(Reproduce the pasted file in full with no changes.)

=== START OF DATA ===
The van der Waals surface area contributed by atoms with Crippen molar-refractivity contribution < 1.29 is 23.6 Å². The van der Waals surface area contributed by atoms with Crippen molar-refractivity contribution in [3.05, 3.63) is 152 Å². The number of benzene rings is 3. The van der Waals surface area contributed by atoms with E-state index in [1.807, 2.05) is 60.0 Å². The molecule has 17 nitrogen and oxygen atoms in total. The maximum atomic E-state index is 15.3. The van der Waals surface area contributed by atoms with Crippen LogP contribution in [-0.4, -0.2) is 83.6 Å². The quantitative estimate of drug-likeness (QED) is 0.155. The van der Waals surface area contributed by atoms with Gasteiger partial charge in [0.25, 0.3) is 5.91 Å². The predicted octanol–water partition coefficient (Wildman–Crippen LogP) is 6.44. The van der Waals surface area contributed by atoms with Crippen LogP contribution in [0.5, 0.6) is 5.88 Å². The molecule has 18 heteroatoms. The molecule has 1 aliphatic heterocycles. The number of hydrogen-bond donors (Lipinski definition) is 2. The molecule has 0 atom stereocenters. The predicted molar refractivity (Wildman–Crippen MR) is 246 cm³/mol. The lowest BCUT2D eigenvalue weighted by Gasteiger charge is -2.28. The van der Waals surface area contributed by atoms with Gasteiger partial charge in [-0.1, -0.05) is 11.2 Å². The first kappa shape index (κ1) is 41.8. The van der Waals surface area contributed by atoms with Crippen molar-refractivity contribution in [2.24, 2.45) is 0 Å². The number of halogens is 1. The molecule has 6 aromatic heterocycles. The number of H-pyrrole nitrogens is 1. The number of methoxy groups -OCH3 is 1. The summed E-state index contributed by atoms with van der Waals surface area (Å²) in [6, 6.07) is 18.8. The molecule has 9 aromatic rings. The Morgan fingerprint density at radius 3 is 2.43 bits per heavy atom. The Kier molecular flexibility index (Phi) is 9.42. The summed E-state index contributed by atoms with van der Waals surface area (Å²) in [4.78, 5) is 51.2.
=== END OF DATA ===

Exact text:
The van der Waals surface area contributed by atoms with Crippen molar-refractivity contribution < 1.29 is 23.6 Å². The van der Waals surface area contributed by atoms with Crippen molar-refractivity contribution in [3.05, 3.63) is 152 Å². The number of benzene rings is 3. The van der Waals surface area contributed by atoms with E-state index in [1.807, 2.05) is 60.0 Å². The molecule has 17 nitrogen and oxygen atoms in total. The maximum atomic E-state index is 15.3. The van der Waals surface area contributed by atoms with Crippen LogP contribution in [-0.4, -0.2) is 83.6 Å². The quantitative estimate of drug-likeness (QED) is 0.155. The van der Waals surface area contributed by atoms with Gasteiger partial charge in [0.25, 0.3) is 5.91 Å². The predicted octanol–water partition coefficient (Wildman–Crippen LogP) is 6.44. The van der Waals surface area contributed by atoms with Crippen LogP contribution in [0.5, 0.6) is 5.88 Å². The molecule has 18 heteroatoms. The molecule has 1 aliphatic heterocycles. The number of hydrogen-bond donors (Lipinski definition) is 2. The molecule has 0 atom stereocenters. The predicted molar refractivity (Wildman–Crippen MR) is 246 cm³/mol. The lowest BCUT2D eigenvalue weighted by Gasteiger charge is -2.28. The van der Waals surface area contributed by atoms with Gasteiger partial charge in [-0.1, -0.05) is 11.2 Å². The first kappa shape index (κ1) is 41.8. The van der Waals surface area contributed by atoms with Crippen molar-refractivity contribution in [2.24, 2.45) is 0 Å². The number of halogens is 1. The molecule has 6 aromatic heterocycles. The number of H-pyrrole nitrogens is 1. The number of methoxy groups -OCH3 is 1. The summed E-state index contributed by atoms with van der Waals surface area (Å²) in [6, 6.07) is 18.8. The molecule has 9 aromatic rings. The Morgan fingerprint density at radius 3 is 2.43 bits per heavy atom. The Kier molecular flexibility index (Phi) is 9.42. The summed E-state index contributed by atoms with van der Waals surface area (Å²) in [4.78, 5) is 51.2.